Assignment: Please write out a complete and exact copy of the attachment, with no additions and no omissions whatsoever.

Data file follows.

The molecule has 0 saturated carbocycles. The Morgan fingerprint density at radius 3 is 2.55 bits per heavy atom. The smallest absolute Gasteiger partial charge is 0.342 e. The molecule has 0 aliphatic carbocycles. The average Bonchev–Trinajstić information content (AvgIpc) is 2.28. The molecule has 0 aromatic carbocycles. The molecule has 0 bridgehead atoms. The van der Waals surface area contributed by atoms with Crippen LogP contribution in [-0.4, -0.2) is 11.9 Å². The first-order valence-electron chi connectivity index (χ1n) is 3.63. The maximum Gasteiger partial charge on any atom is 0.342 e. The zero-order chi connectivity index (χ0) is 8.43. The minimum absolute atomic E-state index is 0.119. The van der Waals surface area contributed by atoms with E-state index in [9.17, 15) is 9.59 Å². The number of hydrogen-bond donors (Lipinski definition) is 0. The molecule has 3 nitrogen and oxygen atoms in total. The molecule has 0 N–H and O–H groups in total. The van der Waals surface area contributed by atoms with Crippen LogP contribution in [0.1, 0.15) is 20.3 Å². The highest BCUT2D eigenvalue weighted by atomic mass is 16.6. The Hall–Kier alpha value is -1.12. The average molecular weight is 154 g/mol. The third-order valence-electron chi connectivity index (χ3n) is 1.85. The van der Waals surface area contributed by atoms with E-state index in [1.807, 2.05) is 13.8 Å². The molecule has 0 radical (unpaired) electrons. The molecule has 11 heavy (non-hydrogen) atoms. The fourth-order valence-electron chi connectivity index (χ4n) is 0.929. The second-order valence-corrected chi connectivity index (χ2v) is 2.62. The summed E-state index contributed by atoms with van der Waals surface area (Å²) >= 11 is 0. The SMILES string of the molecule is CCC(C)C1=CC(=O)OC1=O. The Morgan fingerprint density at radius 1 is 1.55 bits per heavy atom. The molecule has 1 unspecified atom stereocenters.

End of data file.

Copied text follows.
The molecule has 0 saturated carbocycles. The Morgan fingerprint density at radius 3 is 2.55 bits per heavy atom. The smallest absolute Gasteiger partial charge is 0.342 e. The molecule has 0 aliphatic carbocycles. The average Bonchev–Trinajstić information content (AvgIpc) is 2.28. The molecule has 0 aromatic carbocycles. The molecule has 0 bridgehead atoms. The van der Waals surface area contributed by atoms with Crippen LogP contribution in [-0.4, -0.2) is 11.9 Å². The first-order valence-electron chi connectivity index (χ1n) is 3.63. The maximum Gasteiger partial charge on any atom is 0.342 e. The zero-order chi connectivity index (χ0) is 8.43. The minimum absolute atomic E-state index is 0.119. The van der Waals surface area contributed by atoms with E-state index in [9.17, 15) is 9.59 Å². The number of hydrogen-bond donors (Lipinski definition) is 0. The molecule has 3 nitrogen and oxygen atoms in total. The molecule has 0 N–H and O–H groups in total. The van der Waals surface area contributed by atoms with Crippen LogP contribution in [0.1, 0.15) is 20.3 Å². The highest BCUT2D eigenvalue weighted by atomic mass is 16.6. The Hall–Kier alpha value is -1.12. The average molecular weight is 154 g/mol. The third-order valence-electron chi connectivity index (χ3n) is 1.85. The van der Waals surface area contributed by atoms with E-state index in [1.807, 2.05) is 13.8 Å². The molecule has 0 radical (unpaired) electrons. The molecule has 11 heavy (non-hydrogen) atoms. The fourth-order valence-electron chi connectivity index (χ4n) is 0.929. The second-order valence-corrected chi connectivity index (χ2v) is 2.62. The summed E-state index contributed by atoms with van der Waals surface area (Å²) >= 11 is 0. The SMILES string of the molecule is CCC(C)C1=CC(=O)OC1=O. The Morgan fingerprint density at radius 1 is 1.55 bits per heavy atom. The molecule has 1 unspecified atom stereocenters.